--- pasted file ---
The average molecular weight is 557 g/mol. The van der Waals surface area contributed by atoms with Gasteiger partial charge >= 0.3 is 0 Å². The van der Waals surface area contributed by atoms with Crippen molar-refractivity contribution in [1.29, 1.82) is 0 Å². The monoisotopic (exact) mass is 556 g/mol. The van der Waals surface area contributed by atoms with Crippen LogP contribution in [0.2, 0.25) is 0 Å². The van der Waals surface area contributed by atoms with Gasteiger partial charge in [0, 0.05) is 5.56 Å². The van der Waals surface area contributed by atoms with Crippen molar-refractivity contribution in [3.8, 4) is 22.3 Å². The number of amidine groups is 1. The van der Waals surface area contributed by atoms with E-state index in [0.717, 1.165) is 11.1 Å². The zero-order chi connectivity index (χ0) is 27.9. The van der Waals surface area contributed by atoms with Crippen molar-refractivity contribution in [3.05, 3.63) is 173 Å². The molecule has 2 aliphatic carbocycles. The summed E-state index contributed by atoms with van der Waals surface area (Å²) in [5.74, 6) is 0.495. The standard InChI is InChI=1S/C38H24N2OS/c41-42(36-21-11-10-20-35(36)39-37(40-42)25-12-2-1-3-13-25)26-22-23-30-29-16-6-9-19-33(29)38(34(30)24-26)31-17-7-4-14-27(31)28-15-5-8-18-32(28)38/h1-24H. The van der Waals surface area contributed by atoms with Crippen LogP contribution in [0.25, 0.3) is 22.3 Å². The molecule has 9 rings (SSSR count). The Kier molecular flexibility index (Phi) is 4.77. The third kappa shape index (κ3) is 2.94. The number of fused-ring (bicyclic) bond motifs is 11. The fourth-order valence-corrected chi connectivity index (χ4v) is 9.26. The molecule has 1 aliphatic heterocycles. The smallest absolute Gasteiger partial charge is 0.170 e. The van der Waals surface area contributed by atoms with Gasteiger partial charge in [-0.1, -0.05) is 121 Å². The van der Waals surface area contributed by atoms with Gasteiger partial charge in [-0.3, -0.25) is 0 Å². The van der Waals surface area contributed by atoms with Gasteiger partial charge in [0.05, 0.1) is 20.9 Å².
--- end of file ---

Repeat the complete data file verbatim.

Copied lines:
The average molecular weight is 557 g/mol. The van der Waals surface area contributed by atoms with Gasteiger partial charge >= 0.3 is 0 Å². The van der Waals surface area contributed by atoms with Crippen molar-refractivity contribution in [1.29, 1.82) is 0 Å². The monoisotopic (exact) mass is 556 g/mol. The van der Waals surface area contributed by atoms with Crippen LogP contribution in [0.2, 0.25) is 0 Å². The van der Waals surface area contributed by atoms with Gasteiger partial charge in [0, 0.05) is 5.56 Å². The van der Waals surface area contributed by atoms with Crippen molar-refractivity contribution in [3.8, 4) is 22.3 Å². The number of amidine groups is 1. The van der Waals surface area contributed by atoms with E-state index in [0.717, 1.165) is 11.1 Å². The zero-order chi connectivity index (χ0) is 27.9. The van der Waals surface area contributed by atoms with Crippen molar-refractivity contribution in [3.05, 3.63) is 173 Å². The molecule has 2 aliphatic carbocycles. The summed E-state index contributed by atoms with van der Waals surface area (Å²) in [5.74, 6) is 0.495. The standard InChI is InChI=1S/C38H24N2OS/c41-42(36-21-11-10-20-35(36)39-37(40-42)25-12-2-1-3-13-25)26-22-23-30-29-16-6-9-19-33(29)38(34(30)24-26)31-17-7-4-14-27(31)28-15-5-8-18-32(28)38/h1-24H. The van der Waals surface area contributed by atoms with Crippen LogP contribution in [0.25, 0.3) is 22.3 Å². The molecule has 9 rings (SSSR count). The Kier molecular flexibility index (Phi) is 4.77. The third kappa shape index (κ3) is 2.94. The number of fused-ring (bicyclic) bond motifs is 11. The fourth-order valence-corrected chi connectivity index (χ4v) is 9.26. The molecule has 1 aliphatic heterocycles. The smallest absolute Gasteiger partial charge is 0.170 e. The van der Waals surface area contributed by atoms with Gasteiger partial charge in [-0.1, -0.05) is 121 Å². The van der Waals surface area contributed by atoms with Gasteiger partial charge in [-0.3, -0.25) is 0 Å². The van der Waals surface area contributed by atoms with Gasteiger partial charge in [0.05, 0.1) is 20.9 Å².